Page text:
Sci wants it all
A receptor Party!
Ionotropics new
Metabotropics, too!
Give it to me, NOW!
I want the works
I want the whole works
Receptor maps of all shapes and sizes
Binding site surprises!
And now!
Don’t care how!
Sure as heck don’t want to map it myself…
I want it now!!
Sobolevsky AI, Rosconi MP, & Gouaux E (2009). X-ray structure, symmetry and mechanism of an AMPA-subtype glutamate receptor. Nature PMID: 19946266

11 Responses

  1. Very entertaining! elucidation, pretty diagrams AND a song!

  2. Sci, I had that song in my head ALL DAY Monday thanks to your Twitter-singing (twinging??). Looks like my lab-mates are in for another serenade today…love the new verses!

  3. First off, I just started reading your blog and I love it. Secondly, my minuscule knowledge of glutamate is that it is the most active neurotransmitter during learning and that the production and reception of glutamate is greatly increased by calcium. From this I have concluded that the best brain food is milk and cookies and and am now in the process of convincing my roommates to shift our diet to just that. They are skeptical and think ice cream would be more efficient ;).

  4. Brilliant and entertaining elucidation as usual, Sci.
    Although I gotta say, “Glutamate” sounds like a euphemism for anal sex 😀

  5. Awesome. So we have those cute little things in your braincells. Mh.. yummy.

  6. Dr. Becca: MWAH-HA-HA-HA!!!!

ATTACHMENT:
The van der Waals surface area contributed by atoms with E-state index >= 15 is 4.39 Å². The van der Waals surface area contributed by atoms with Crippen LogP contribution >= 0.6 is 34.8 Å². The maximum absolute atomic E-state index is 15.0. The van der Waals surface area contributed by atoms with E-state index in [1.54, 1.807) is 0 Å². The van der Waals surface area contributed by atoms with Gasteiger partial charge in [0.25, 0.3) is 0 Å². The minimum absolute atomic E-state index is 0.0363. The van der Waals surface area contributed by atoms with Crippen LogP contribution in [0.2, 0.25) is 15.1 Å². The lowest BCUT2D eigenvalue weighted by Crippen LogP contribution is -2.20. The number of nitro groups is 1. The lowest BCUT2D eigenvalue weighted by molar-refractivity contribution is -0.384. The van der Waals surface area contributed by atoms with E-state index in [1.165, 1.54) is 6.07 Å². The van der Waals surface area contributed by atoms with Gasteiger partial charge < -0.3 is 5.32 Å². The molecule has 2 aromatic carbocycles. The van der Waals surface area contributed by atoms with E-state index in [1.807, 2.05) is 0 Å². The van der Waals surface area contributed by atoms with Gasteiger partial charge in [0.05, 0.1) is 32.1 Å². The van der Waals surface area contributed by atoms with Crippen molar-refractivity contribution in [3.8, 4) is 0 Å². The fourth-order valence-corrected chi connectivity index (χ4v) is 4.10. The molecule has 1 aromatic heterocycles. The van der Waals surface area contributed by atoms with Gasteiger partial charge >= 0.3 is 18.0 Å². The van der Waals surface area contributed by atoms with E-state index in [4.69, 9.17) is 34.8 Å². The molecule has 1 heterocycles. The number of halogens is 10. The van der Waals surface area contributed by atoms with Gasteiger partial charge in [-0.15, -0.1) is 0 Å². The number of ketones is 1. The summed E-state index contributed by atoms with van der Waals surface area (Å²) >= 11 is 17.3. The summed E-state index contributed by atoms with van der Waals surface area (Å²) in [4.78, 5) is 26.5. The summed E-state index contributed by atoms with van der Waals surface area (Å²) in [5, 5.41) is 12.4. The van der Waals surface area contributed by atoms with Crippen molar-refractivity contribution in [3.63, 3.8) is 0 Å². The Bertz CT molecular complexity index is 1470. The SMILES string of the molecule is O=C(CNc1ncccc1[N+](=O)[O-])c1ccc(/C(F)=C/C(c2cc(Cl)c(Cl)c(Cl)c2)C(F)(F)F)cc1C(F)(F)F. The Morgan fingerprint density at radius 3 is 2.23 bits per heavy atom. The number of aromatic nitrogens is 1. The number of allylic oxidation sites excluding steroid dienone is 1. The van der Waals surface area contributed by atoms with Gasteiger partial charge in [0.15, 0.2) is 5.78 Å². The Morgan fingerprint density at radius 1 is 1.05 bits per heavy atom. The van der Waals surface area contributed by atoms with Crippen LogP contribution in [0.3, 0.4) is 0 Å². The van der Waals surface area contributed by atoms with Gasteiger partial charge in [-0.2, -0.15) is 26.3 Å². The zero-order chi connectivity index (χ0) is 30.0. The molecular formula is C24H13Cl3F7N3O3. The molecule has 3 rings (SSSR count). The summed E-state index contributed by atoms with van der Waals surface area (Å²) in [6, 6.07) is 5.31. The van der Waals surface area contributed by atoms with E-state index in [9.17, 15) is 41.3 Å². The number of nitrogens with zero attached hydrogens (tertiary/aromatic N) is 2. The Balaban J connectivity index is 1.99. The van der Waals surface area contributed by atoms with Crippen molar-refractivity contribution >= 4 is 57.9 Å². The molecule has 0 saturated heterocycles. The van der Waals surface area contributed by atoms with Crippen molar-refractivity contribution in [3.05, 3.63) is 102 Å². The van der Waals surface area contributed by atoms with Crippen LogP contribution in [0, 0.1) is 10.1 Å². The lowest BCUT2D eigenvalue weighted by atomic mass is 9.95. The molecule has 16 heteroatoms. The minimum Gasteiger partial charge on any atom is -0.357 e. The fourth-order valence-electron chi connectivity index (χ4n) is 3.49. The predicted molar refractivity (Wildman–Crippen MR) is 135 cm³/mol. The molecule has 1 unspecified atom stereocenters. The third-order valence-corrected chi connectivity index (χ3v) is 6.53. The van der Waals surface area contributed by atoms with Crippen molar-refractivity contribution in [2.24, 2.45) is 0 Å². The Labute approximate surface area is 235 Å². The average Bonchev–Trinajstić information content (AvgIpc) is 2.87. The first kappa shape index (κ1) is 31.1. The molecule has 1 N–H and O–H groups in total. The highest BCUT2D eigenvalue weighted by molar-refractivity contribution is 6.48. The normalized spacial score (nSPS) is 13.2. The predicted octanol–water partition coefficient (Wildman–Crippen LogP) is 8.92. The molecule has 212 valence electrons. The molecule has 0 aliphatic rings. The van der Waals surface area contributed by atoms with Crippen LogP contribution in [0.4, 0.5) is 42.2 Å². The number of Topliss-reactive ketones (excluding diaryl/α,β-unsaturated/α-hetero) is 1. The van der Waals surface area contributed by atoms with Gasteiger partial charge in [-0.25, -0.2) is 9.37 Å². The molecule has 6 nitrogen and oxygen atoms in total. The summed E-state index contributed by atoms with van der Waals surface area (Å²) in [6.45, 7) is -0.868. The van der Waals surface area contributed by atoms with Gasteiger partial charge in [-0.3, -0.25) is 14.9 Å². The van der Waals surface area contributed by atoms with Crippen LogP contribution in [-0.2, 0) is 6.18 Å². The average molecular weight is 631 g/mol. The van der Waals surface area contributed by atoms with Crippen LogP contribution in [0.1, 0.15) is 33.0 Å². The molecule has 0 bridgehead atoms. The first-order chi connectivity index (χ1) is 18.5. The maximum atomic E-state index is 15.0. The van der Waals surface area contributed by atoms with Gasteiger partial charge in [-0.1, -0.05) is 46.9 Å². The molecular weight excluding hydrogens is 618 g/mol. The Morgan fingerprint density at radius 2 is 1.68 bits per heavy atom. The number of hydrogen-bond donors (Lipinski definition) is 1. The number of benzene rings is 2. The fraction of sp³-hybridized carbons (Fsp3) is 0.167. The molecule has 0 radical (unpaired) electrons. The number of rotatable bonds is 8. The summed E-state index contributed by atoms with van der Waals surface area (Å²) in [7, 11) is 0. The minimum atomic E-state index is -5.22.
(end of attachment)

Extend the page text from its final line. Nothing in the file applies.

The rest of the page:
Jeff: An excellent idea! I highly encourage further consumption of ice cream in everyone’s daily life.
    Arvind: um…ew.

  7. Dr. Becca: MWAH-HA-HA-HA!!!!
    Jeff: An excellent idea! I highly encourage further consumption of ice cream in everyone’s daily life.
    Arvind: um…ew.

  8. Aw, c’mon! Glutes? Mate? Never mind…It’s horrid indeed…(slinking off)

  9. Pretty! Looks like Christmas ribbon curls.

  10. Ketamine has also been used as an experimental treatment for depression.
    I want the NRs, I want all six…

  11. Nice piece of work, for sure! However, it seems to me that it shouldn’t be of such great help for the disease you mention: it’s a bit like learning about quantum electronics for designing better cars. It’s surely a fundamental thing to know about, maybe even to design faster electronic circuits but way to fundamental (and ubiquitous) to really help in most challenges faced by automotive design.
    My guess is that any pathology affecting this receptor would affect so many functions of the brain that it should be devastating for **all** aspects of cognition (perception, movement, emotions, etc.) which is far from what is the condition of most psychiatric diseases where many many brain functions are nonetheless preserved.